NOVAC member Elizabeth McGovern Assink provides a glimpse into her experience at the Almost Heaven Star Party (AHSP) through sketching. What a great way to tell a personal story about this year’s AHSP at the Spruce Knob Mountain Center in West Virginia. Read her story here and improve your sketching skills too!
NOVAC AHSP 2022 – Beginner astro sketching at Spruce Knob, by: Elizabeth McGovern Assink (firstname.lastname@example.org)
I just came back from my first NOVAC Almost Heaven Star Party in WVa. My husband Marcel and I started with NOVAC a year or so ago with the class taught by Dr. Alan Goldberg – jump forward with a new ‘scope’, very large tent, red lights (which my Dutch husband made lots of funny comments about the red light district in Amsterdam) and random camping equipment. Here we were watching the introductory videos to prepare for our first vacation together since the pandemic – a trip to the Spruce Knob area to attend the Almost Heaven Star Party.
The last introductory/prep video we saw a day before we left was a panel on astro sketching. I found that very interesting and realized that I had the ‘equipment’ and didn’t need to buy anything new. “Hey Marcel – I can do that!” I stuffed some colored pencils, a sharpener, eraser and a black paper notebook (which I had bought from a craft store years ago) into the small space left in our bright white Ford Escape (which I fretted would glow at night and get us thrown out).
Here’s a link to the video panel on sketching at the telescope with Cindy Krach, Bob Bunge, & Dan Ward. This is what inspired me!
To start in the afternoon, I pulled out a jar lid that was about 2 inches wide (the video said don’t do more than 3”) and drew a few circles to prepare – but not too many. There were several other messages from the video that I remembered that are reflected in the drawings that I did that I thought I would share:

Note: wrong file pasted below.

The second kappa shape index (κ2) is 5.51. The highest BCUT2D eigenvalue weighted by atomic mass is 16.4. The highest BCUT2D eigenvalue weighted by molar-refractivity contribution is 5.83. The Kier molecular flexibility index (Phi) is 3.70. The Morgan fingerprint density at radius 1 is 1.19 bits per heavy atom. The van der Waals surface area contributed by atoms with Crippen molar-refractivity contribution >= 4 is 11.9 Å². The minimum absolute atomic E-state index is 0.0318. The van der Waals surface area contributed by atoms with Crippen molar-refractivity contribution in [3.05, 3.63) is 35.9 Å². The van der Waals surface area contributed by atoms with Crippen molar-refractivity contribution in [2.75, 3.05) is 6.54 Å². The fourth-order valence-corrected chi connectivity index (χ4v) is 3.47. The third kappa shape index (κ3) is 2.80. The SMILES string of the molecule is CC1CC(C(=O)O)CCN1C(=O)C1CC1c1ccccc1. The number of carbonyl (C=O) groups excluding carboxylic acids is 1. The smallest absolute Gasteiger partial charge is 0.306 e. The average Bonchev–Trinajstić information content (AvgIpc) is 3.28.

1) Anyone can do it; no drawing experience necessary
I remember one of the panelists just drawing dots to represent stars by twisting the pencil. They said you look in the scope, make a mental note then draw it in a circle. They also said to think of the view in quadrants and that would help. They were right. That did help and gave me the confidence to try.
2) Don’t just draw, make notes of what is going on around you.
Someone on the video said that you should makes notes of what is going on around you. When I did my first astro sketch, which was of Saturn, there were lots of fox (coyote?) howling in the night. It was quite lovely and haunting. I captured those thoughts and also recorded the direction heard – I think it was East and where we were, dates, etc.
3) You can do it later and you don’t need to draw all the stars
Some drawings I did during daylight. The first one was Antares which I was very excited about as I saw it the night before with my own eyes flicker and then viewed in my scope. Remember I am new to all this, so it was a first for me. I didn’t record any other stars (though the ones flanking it I would have included, but they were not seen through the scope at the same time). The panelists wisely reminded you to not worry about capturing it all.
I also was pointed by a friendly participant during the afternoon toward Dan Ward in the yellow field to look through his solar filters at the Sun. Also, a first! Very exciting and I learned the word ‘prominence’ and what a ‘sword prominence’ was as well – I drew this later that afternoon and am now determined to save up for solar filters. I realized that Dan was Dan Ward, one of the inspiring panelists in the astro sketching video!
4. You will remember things better – but not important to know what it is –
The video said you would remember things better- that is correct! I do remember all these more than what I just looked at – what I would add, is you just need to be interested in it – I don’t know what these were, but they were cool looking. Enjoy the moment!
5. No need to be perfect; enjoy the process
I liked the sentiment that you don’t need to be perfect. I am certainly not, and enjoyed trying astro sketching out. I laugh at these being yellow. I had my newly bought red headlamp on and apparently picked the wrong pencil color. I didn’t even realize that till the next day. Doesn’t matter – I had a great time!
Thanks NOVAC for a great time!